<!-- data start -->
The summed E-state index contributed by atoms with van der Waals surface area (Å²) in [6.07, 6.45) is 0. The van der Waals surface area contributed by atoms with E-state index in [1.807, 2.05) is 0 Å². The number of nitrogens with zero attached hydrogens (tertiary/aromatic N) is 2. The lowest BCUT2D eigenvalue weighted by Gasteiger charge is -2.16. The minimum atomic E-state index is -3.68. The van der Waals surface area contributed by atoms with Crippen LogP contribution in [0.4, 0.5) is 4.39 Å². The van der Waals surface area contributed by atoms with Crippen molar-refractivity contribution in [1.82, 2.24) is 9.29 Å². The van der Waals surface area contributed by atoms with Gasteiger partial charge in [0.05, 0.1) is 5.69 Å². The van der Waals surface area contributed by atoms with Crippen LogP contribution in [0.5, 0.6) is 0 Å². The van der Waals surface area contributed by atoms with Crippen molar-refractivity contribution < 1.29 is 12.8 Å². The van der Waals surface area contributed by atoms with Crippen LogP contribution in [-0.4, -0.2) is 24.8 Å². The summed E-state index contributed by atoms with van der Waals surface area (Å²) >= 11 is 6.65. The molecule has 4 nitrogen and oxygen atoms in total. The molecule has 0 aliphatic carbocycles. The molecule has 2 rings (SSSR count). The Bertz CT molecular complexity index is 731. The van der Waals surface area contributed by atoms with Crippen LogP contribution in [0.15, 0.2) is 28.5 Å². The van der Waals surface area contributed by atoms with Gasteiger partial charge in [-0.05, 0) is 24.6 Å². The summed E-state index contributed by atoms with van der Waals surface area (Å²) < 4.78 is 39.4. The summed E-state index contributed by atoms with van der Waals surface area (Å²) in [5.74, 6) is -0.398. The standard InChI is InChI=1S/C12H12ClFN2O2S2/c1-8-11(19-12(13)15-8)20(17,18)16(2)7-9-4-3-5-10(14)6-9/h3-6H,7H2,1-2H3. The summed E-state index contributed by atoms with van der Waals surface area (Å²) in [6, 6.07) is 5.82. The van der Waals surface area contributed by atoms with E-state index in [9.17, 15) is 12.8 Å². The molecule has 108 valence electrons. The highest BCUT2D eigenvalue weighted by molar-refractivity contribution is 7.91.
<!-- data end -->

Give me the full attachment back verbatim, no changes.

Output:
The summed E-state index contributed by atoms with van der Waals surface area (Å²) in [6.07, 6.45) is 0. The van der Waals surface area contributed by atoms with E-state index in [1.807, 2.05) is 0 Å². The number of nitrogens with zero attached hydrogens (tertiary/aromatic N) is 2. The lowest BCUT2D eigenvalue weighted by Gasteiger charge is -2.16. The minimum atomic E-state index is -3.68. The van der Waals surface area contributed by atoms with Crippen LogP contribution in [0.4, 0.5) is 4.39 Å². The van der Waals surface area contributed by atoms with Crippen molar-refractivity contribution in [1.82, 2.24) is 9.29 Å². The van der Waals surface area contributed by atoms with Gasteiger partial charge in [0.05, 0.1) is 5.69 Å². The van der Waals surface area contributed by atoms with Crippen LogP contribution in [0.5, 0.6) is 0 Å². The van der Waals surface area contributed by atoms with Crippen molar-refractivity contribution < 1.29 is 12.8 Å². The van der Waals surface area contributed by atoms with Crippen LogP contribution in [-0.4, -0.2) is 24.8 Å². The summed E-state index contributed by atoms with van der Waals surface area (Å²) >= 11 is 6.65. The molecule has 4 nitrogen and oxygen atoms in total. The molecule has 0 aliphatic carbocycles. The molecule has 2 rings (SSSR count). The Bertz CT molecular complexity index is 731. The van der Waals surface area contributed by atoms with Crippen LogP contribution in [0.15, 0.2) is 28.5 Å². The van der Waals surface area contributed by atoms with Gasteiger partial charge in [-0.05, 0) is 24.6 Å². The summed E-state index contributed by atoms with van der Waals surface area (Å²) < 4.78 is 39.4. The summed E-state index contributed by atoms with van der Waals surface area (Å²) in [5.74, 6) is -0.398. The standard InChI is InChI=1S/C12H12ClFN2O2S2/c1-8-11(19-12(13)15-8)20(17,18)16(2)7-9-4-3-5-10(14)6-9/h3-6H,7H2,1-2H3. The summed E-state index contributed by atoms with van der Waals surface area (Å²) in [6, 6.07) is 5.82. The van der Waals surface area contributed by atoms with E-state index in [9.17, 15) is 12.8 Å². The molecule has 108 valence electrons. The highest BCUT2D eigenvalue weighted by molar-refractivity contribution is 7.91.